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According to President Mike Dow a “stalwart” is recognised as “a loyal, reliable, and hard-working supporter of or participant in an organisation or team”.
That, he continued, applied most certainly to George McIntosh, one of the founder members of the Rotary Club of Kilrymont 26 years ago.
Modestly, George got to his feet to give what he described as “A Belated Job Talk – Tales Of The Unexpected”.
He took an entertaining and comedic route through his beginnings as a lad in Dundee to his retiral as a teacher a year or two back.
His grandfather and father had both been railway workers, so on leaving school George followed in the family tradition and had a job interview to be an assistant ticket collector. Whereupon the interviewer suggested there were better careers to be had and recommed a place in Dundee Technical College to train as an engineer.
Which he duly went for, leading to several years doing sciences of one kind or another. Then, said George, he had delusions of grandeur and applied for a job with the Atomic Energy Authority. He got the position and travelled to a number of venues, which included the nuclear plant at Windscale in Cumbria where plutonium was produced.
His stint there ended when he was asked to do some work by climbing inside the 300ft radioactive chimney. Not surprisingly, he declined the offer - and the job!
Next stop was the Electricity Board, based in Stirling, then a move to Glasgow where George and his new wife Jean rented a flat in Sauchiehall Street – from the sinisterly named landlady, Mrs McGrottie.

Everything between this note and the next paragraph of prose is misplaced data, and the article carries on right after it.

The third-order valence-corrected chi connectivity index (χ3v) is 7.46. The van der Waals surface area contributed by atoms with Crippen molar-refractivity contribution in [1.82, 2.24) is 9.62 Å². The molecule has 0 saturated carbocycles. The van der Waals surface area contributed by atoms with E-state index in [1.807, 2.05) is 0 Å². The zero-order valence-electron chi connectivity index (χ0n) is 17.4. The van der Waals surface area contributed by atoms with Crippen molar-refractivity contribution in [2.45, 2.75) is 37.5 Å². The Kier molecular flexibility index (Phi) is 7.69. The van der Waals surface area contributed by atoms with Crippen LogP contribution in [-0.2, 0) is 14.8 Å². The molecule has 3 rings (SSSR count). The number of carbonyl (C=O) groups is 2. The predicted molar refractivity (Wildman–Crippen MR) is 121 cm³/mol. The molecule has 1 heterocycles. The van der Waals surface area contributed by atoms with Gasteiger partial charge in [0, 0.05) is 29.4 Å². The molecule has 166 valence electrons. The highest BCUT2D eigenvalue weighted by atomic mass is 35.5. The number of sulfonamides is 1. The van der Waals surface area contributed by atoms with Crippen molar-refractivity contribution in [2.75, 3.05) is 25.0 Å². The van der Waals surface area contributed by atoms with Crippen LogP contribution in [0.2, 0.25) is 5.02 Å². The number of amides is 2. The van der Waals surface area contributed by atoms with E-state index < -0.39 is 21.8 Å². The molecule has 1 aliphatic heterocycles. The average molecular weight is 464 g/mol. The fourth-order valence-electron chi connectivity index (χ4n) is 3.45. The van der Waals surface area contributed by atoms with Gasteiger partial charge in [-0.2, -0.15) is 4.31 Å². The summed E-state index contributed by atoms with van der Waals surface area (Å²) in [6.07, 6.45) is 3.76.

Then it was Newcastle to work in a manufacturing plant, then back to the north. “I had this grand title working in Stirling again as ‘a 4th assistant engineer’. Not exactly the boss,“ recalled George.
A radical change of plan then sent George on a different career route. He joined what was called The Scottish Special Teachers Recruitment Scheme and was accepted for teacher training in engineering subjects.
Said George, “My first teaching job was in Coupar Angus. I chose that school because I had been the told the chef there made great steak pies!”
After qualifying George went back to Dundee as a teacher in Kirkton High School, followed in 1967 by an offer to got to the High School in Dundee as a maths teacher.
His experiences there allowed him to seek promotion and in 1974 he was invited to open his own department at Waid High School, Anstruther.
This enabled George to put an end to his peripatetic lifestyle and remain at Waid for 25 years, where he was popular with his students. Particularly those whom he chose not to strike with his “Lochgelly Heavy” – the belt! In fact, he never used that teacher’s implement.
After retiral, George was invited to help out as an exam invigilator at both Dundee High and Madras College for a 10-year spell.
Since full retiral George worked to reduce his golf handicap, but was saddened to report it is rising quickly again.
Giving a vote of thanks for an amusing and interesting account, Isobel Clifford noted that George’s career choices had been strongly influenced by steak pies and three-course meals. A comment which George did not dispute!
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